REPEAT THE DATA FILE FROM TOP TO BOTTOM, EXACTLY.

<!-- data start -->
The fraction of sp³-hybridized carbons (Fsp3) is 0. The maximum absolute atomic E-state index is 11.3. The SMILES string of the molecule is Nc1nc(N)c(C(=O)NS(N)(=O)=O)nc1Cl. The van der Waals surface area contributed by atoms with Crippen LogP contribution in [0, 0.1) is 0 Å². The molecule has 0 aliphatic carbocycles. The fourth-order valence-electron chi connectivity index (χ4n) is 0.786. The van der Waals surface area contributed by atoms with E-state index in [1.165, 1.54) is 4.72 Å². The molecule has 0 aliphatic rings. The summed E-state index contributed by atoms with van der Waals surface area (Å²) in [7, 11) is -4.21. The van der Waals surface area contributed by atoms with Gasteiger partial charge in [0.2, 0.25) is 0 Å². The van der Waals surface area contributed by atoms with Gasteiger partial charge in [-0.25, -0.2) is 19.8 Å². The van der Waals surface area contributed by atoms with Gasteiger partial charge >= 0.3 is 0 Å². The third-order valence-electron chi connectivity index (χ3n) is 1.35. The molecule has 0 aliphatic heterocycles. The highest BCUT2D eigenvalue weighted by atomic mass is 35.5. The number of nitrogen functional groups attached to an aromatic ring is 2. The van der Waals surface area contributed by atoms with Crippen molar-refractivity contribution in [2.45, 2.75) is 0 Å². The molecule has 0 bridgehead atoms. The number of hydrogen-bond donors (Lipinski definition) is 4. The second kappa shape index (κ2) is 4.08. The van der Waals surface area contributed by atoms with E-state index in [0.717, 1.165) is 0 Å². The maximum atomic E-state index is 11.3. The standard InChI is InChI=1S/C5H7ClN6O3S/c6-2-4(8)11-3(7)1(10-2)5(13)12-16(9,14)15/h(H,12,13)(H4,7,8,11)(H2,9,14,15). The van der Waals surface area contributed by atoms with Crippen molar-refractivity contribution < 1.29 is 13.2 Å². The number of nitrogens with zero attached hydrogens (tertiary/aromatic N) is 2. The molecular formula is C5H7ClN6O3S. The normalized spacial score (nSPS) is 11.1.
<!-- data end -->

The fraction of sp³-hybridized carbons (Fsp3) is 0. The maximum absolute atomic E-state index is 11.3. The SMILES string of the molecule is Nc1nc(N)c(C(=O)NS(N)(=O)=O)nc1Cl. The van der Waals surface area contributed by atoms with Crippen LogP contribution in [0, 0.1) is 0 Å². The molecule has 0 aliphatic carbocycles. The fourth-order valence-electron chi connectivity index (χ4n) is 0.786. The van der Waals surface area contributed by atoms with E-state index in [1.165, 1.54) is 4.72 Å². The molecule has 0 aliphatic rings. The summed E-state index contributed by atoms with van der Waals surface area (Å²) in [7, 11) is -4.21. The van der Waals surface area contributed by atoms with Gasteiger partial charge in [0.2, 0.25) is 0 Å². The van der Waals surface area contributed by atoms with Gasteiger partial charge in [-0.25, -0.2) is 19.8 Å². The van der Waals surface area contributed by atoms with Gasteiger partial charge >= 0.3 is 0 Å². The third-order valence-electron chi connectivity index (χ3n) is 1.35. The molecule has 0 aliphatic heterocycles. The highest BCUT2D eigenvalue weighted by atomic mass is 35.5. The number of nitrogen functional groups attached to an aromatic ring is 2. The van der Waals surface area contributed by atoms with Crippen molar-refractivity contribution in [2.45, 2.75) is 0 Å². The molecule has 0 bridgehead atoms. The number of hydrogen-bond donors (Lipinski definition) is 4. The second kappa shape index (κ2) is 4.08. The van der Waals surface area contributed by atoms with E-state index in [0.717, 1.165) is 0 Å². The maximum atomic E-state index is 11.3. The standard InChI is InChI=1S/C5H7ClN6O3S/c6-2-4(8)11-3(7)1(10-2)5(13)12-16(9,14)15/h(H,12,13)(H4,7,8,11)(H2,9,14,15). The van der Waals surface area contributed by atoms with Crippen molar-refractivity contribution < 1.29 is 13.2 Å². The number of nitrogens with zero attached hydrogens (tertiary/aromatic N) is 2. The molecular formula is C5H7ClN6O3S. The normalized spacial score (nSPS) is 11.1.